In the middle of the 1962 season Parker was moved to offensive left guard, and although he professed to prefer playing tackle, he later recalled the pleasure of blasting through to the defenders’ backfield and running over defensive backs. In fact, Parker found left guard to be more wearing on his legs than had been left tackle, and he was obliged to learn a new set of techniques for the new position. On the other hand, the opposing defensive tackles proved larger and slower than the defensive ends he had previously faced, making them easy targets for his aggressive style of play. Once again, instead of waiting for and simply obstructing the opposing defensive linemen, as offensive guards often did, Parker hammered chest to chest into them, driving them backward and off balance.

The left side of the offensive line was especially crucial for the Colts because Unitas was a right-handed thrower, making his left side his blind side; during Parker’s first professional training camp, Ewbank and teammates told him that he would become the team’s most unpopular player if he ever allowed Unitas to be injured. Parker understood that if he broke his own arm, he could still soon return to play, whereas if Unitas broke an arm, the entire team would long suffer. Thus, Parker made a point of ever placing himself in harm’s way to ensure that Unitas was untouched. He did so with such skill that he was named to the Western Conference Pro Bowl team eight years in a row, beginning with his second season and ending when arthritis began to limit his movement.

From 1957 to 1966 Parker did not miss a game. Then, in 1967 his knees were injured, and by midseason he was not playing in accord with the high standards he set for himself. Even though the Colts were undefeated at the time, Parker retired, saying that he believed he would hurt his team’s chances if he continued to play. Don Shula, who was then the Colts head coach, said Parker’s retirement was “maybe the most unselfish act in sports history.” In 1973, in his first year of eligibility, Parker became the first full-time offensive lineman enshrined in the Pro Football Hall of Fame.

In 1974 Parker opened a packaged-goods store at the corner of Garrison Boulevard and Liberty Heights Avenue in Baltimore. That part of the city was crime ridden, and Parker occasionally left his store to catch a mugger or thief. He was a true pillar of the community, widely noted for his honesty, compassion, and friendliness. In 1999 he suffered a stroke, leaving him so disabled as to be forced to sell his store, and in the last years of his life he was troubled by heart and kidney disease. In 2005 he died of congestive heart failure at the Lorien Nursing Home in Columbia, Maryland. He was survived by his wife, Esther (Hester) Parker, and thirteen children and is interred in King Memorial Park, in Baltimore.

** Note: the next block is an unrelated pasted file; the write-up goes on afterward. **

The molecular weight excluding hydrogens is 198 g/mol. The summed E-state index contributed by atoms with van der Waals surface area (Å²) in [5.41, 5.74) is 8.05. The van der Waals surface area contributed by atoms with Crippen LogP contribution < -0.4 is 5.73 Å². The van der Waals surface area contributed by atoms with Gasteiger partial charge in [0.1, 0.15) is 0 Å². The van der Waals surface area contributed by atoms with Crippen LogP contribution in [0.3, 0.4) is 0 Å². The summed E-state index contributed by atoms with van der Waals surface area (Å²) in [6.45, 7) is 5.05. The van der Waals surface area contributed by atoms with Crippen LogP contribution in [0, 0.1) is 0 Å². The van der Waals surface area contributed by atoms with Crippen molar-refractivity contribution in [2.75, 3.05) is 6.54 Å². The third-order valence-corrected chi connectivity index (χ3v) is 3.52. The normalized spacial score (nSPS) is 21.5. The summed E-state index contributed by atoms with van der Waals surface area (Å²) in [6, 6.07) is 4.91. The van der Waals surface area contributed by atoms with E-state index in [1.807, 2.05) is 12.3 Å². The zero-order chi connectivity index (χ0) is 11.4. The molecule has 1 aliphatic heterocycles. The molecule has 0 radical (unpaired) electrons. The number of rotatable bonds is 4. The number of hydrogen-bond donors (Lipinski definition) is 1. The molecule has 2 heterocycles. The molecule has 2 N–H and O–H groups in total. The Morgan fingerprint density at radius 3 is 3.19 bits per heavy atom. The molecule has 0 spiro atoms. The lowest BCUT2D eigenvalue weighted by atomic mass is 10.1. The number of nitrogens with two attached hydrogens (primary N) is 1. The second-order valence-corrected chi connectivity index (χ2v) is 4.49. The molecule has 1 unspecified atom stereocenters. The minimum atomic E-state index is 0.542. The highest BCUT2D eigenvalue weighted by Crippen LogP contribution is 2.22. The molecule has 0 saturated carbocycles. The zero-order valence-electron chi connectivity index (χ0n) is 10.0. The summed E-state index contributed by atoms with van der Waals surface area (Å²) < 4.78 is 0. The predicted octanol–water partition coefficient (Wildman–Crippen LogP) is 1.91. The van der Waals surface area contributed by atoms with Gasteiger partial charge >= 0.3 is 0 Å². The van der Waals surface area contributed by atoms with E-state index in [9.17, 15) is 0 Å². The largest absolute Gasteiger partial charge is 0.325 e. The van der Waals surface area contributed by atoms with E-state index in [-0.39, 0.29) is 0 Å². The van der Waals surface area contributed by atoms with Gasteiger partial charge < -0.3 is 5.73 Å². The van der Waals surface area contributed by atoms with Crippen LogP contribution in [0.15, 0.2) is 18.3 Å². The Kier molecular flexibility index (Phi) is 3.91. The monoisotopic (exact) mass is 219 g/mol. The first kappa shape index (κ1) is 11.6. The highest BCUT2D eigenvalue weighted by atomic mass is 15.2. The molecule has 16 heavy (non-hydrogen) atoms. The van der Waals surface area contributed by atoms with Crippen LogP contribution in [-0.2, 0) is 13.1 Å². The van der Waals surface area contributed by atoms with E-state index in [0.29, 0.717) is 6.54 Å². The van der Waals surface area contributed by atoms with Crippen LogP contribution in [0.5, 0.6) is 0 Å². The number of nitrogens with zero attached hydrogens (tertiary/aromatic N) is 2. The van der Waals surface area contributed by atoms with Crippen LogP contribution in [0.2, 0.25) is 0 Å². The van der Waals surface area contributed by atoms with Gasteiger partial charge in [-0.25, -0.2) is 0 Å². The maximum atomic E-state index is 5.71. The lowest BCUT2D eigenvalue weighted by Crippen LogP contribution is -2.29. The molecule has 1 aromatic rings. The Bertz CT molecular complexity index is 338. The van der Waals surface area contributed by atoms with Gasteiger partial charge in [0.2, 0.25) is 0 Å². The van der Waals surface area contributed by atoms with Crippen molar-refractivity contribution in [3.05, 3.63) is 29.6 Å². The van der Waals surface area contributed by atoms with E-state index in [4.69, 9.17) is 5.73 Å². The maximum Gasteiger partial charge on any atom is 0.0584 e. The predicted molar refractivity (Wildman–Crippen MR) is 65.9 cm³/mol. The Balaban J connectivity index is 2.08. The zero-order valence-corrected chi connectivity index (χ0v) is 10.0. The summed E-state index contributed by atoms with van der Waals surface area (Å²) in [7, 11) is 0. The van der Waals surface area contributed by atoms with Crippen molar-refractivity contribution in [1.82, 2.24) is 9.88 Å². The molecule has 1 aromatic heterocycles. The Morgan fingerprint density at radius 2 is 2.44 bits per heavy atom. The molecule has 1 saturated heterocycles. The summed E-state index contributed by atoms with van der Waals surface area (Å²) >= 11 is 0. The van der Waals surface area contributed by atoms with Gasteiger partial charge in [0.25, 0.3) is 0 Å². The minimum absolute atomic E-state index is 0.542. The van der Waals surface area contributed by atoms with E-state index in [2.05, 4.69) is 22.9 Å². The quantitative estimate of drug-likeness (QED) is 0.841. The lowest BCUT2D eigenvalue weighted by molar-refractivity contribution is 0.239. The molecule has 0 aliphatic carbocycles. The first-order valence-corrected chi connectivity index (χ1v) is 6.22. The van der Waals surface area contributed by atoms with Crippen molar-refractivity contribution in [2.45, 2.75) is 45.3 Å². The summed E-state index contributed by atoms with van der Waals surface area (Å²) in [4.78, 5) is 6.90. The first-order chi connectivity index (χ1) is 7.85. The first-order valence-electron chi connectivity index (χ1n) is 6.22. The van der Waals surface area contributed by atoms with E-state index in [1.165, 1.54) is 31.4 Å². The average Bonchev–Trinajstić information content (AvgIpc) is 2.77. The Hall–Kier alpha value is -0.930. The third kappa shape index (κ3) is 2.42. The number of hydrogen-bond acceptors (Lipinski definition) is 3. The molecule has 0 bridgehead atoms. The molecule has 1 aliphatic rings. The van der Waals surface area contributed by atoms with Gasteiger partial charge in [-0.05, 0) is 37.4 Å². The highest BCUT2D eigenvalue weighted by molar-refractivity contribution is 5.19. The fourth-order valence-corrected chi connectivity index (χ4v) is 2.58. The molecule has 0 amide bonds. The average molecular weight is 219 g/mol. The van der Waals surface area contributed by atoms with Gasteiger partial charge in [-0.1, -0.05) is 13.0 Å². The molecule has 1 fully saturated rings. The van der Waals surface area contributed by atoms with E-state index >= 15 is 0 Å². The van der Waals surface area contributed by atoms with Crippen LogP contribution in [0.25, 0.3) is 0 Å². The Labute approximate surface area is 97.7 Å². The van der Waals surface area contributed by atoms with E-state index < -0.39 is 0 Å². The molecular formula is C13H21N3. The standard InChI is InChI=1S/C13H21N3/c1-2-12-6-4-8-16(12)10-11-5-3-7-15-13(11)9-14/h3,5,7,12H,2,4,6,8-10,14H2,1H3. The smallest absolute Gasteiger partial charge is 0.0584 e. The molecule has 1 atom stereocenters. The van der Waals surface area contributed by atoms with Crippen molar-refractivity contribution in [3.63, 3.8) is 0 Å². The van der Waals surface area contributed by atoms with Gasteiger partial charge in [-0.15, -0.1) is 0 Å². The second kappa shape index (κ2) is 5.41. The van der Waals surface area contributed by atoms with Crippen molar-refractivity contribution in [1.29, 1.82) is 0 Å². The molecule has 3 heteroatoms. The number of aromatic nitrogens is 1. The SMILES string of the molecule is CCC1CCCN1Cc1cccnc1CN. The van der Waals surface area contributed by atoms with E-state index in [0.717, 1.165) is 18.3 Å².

Many football historians rank Parker as both the best offensive tackle and the best offensive guard in history, as he set the precedent for the play of modern offensive linemen. Those who played with and against him remember that he was not only a diligent worker but also a selfless player and a compassionate man who was kind and open-hearted toward others and ever ready to help on and off the field.

A chapter devoted to Parker’s remarkable effect on his team’s performance is in Vince Bagli and Norman L. Macht, Sundays at 2:00 with the Baltimore Colts (1995). For perspective on how Parker helped shape modern football, see George Herbert Allen and Ben Olan, Pro Football’s One Hundred Greatest Players (1982); and Ron Smith, The Sporting News Selects Football’s 100 Greatest Players: A Celebration of the 20th Century’s Best (1999). An obituary is in the Baltimore Sun (19 July 2005).

Kirk H. Beetz

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Parker, James Thomas (“Jim”)